I was struck again by Fogel’s amazing use of language.  I mentioned in my post last year about her book Be That Empty that she also makes clothing — Lyric Couture is her fashion company, and it’s tag is “collaged fashions from reprised goods.”  Filtering the sound of her poetry through my somewhat illness addled mind, I was struck by how similar the two arts are — poetry and the creation of fashions. In both cases Fogel is piecing together things that at first may not seem to fit:  images and words, parts of other articles of clothing. Stitched together, the final product, whether verbal or visual, is beautiful.

I hadn’t heard Carlson-Bradley read before, but I read her book Season We Can’t Resist a few months ago.  I commented then that Carlson-Bradley has an eye for fine detail, and listening to her poems as she read, I noticed her observations of nature are scientific as well as artistic. In fact, both she and Fogel mentioned science as big influences in their work. Carlson-Bradley write poems rich in sensory detail that bring the reader right into the natural world near her home here in New Hampshire. If you’re not convinced by my contention that NH is a kind of paradise, read Carlson-Bradley’s poems and you’ll see our flora and fauna rival any old tropical rain forest, at least in their literary value.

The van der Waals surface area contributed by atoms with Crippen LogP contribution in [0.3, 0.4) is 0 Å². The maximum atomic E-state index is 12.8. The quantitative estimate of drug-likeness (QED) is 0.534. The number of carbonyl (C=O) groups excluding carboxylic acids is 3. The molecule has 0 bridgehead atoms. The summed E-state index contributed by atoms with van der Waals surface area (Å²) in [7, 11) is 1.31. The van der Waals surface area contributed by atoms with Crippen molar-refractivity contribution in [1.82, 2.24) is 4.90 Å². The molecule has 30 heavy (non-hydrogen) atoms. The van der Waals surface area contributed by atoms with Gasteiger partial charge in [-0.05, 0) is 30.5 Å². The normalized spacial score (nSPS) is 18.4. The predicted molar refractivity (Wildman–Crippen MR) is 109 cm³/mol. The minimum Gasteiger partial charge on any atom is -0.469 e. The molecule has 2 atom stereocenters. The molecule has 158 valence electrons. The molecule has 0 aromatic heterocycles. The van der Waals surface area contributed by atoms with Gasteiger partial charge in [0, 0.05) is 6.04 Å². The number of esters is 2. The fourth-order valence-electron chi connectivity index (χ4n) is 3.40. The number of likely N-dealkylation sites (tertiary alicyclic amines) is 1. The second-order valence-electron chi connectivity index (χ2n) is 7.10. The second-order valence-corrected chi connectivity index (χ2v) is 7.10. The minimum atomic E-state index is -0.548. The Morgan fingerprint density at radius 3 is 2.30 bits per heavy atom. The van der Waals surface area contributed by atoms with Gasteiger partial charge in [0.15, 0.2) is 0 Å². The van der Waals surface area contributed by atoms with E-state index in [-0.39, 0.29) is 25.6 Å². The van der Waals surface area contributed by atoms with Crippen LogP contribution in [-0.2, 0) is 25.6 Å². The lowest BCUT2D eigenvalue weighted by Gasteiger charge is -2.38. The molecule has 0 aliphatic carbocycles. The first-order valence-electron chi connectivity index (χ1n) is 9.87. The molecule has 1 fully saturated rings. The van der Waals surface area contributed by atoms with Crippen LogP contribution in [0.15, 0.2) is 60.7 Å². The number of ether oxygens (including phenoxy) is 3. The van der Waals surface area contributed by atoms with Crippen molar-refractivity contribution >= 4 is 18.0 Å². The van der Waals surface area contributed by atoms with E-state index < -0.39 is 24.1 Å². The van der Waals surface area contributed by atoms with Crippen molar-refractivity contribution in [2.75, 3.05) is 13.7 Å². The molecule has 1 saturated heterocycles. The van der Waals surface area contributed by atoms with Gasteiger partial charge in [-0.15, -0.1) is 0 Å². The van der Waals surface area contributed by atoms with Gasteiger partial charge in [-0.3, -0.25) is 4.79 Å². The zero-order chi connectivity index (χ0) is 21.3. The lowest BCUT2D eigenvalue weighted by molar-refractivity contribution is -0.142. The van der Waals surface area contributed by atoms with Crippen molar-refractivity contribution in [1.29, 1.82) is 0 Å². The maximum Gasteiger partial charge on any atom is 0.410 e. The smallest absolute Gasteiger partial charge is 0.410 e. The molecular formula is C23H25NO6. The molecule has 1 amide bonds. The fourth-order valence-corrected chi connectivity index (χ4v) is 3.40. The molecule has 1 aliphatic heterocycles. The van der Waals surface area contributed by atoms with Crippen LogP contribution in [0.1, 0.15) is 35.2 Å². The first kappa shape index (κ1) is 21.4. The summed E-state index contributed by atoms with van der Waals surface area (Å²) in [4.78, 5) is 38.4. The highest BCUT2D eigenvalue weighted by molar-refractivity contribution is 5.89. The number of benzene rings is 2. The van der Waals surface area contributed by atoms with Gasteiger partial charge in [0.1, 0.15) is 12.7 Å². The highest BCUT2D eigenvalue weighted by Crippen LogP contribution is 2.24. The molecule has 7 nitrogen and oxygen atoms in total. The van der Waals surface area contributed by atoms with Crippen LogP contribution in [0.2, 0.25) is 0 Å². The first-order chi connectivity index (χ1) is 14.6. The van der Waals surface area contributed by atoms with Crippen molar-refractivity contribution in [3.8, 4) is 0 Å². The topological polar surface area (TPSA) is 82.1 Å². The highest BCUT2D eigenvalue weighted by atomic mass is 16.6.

Readings are a good reminder that poetry is an oral tradition as well as a written one, and hearing Carlson-Bradley read highlighted the way she beautifully connects human nature with the physical environment we live in. Poetry is an art especially prone to creating connections, and to exploring our connection to each other, and many poets have explored the man/nature continuum. I find Carlson-Bradley’s work particularly evocative because she writes about things many of us probably pass by in cars or even on paths in the woods, without noticing them or reflecting on their — and our — place in the world.

Check out “April In Paradise, Part II,” which I’ll post in the next couple of days, to hear about the rest of this amazing literary month.